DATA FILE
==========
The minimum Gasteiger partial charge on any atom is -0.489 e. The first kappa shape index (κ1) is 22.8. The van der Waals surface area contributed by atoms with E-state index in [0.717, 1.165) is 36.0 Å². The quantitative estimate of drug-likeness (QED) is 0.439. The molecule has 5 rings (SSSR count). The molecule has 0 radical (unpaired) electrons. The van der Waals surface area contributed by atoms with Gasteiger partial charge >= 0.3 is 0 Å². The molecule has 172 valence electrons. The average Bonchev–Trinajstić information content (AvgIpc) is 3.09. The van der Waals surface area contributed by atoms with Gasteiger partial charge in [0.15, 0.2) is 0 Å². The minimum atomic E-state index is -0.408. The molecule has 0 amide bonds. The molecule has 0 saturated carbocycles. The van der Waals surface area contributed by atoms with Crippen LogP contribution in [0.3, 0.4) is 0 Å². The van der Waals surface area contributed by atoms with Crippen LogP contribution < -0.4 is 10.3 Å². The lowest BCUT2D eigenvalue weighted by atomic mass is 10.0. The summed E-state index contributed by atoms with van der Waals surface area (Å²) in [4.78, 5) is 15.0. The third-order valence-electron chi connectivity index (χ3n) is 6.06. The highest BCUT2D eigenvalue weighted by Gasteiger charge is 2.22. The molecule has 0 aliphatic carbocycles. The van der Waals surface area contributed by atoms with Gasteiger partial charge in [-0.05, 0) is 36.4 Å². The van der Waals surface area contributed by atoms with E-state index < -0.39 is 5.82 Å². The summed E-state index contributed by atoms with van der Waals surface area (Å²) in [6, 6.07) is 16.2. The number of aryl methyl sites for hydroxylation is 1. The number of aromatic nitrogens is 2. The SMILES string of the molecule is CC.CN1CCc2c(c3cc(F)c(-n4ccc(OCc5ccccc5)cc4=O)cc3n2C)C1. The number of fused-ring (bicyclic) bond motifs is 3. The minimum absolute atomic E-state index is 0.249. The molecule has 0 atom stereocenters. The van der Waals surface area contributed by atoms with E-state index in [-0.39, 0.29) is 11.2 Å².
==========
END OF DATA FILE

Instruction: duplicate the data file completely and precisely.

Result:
The minimum Gasteiger partial charge on any atom is -0.489 e. The first kappa shape index (κ1) is 22.8. The van der Waals surface area contributed by atoms with E-state index in [0.717, 1.165) is 36.0 Å². The quantitative estimate of drug-likeness (QED) is 0.439. The molecule has 5 rings (SSSR count). The molecule has 0 radical (unpaired) electrons. The van der Waals surface area contributed by atoms with Gasteiger partial charge >= 0.3 is 0 Å². The molecule has 172 valence electrons. The average Bonchev–Trinajstić information content (AvgIpc) is 3.09. The van der Waals surface area contributed by atoms with Gasteiger partial charge in [0.15, 0.2) is 0 Å². The minimum atomic E-state index is -0.408. The molecule has 0 amide bonds. The molecule has 0 saturated carbocycles. The van der Waals surface area contributed by atoms with Crippen LogP contribution in [0.3, 0.4) is 0 Å². The van der Waals surface area contributed by atoms with Crippen LogP contribution < -0.4 is 10.3 Å². The lowest BCUT2D eigenvalue weighted by atomic mass is 10.0. The summed E-state index contributed by atoms with van der Waals surface area (Å²) in [4.78, 5) is 15.0. The third-order valence-electron chi connectivity index (χ3n) is 6.06. The highest BCUT2D eigenvalue weighted by Gasteiger charge is 2.22. The molecule has 0 aliphatic carbocycles. The van der Waals surface area contributed by atoms with Gasteiger partial charge in [-0.05, 0) is 36.4 Å². The van der Waals surface area contributed by atoms with E-state index < -0.39 is 5.82 Å². The summed E-state index contributed by atoms with van der Waals surface area (Å²) in [6, 6.07) is 16.2. The number of aryl methyl sites for hydroxylation is 1. The number of aromatic nitrogens is 2. The SMILES string of the molecule is CC.CN1CCc2c(c3cc(F)c(-n4ccc(OCc5ccccc5)cc4=O)cc3n2C)C1. The number of fused-ring (bicyclic) bond motifs is 3. The minimum absolute atomic E-state index is 0.249. The molecule has 0 atom stereocenters. The van der Waals surface area contributed by atoms with E-state index in [-0.39, 0.29) is 11.2 Å².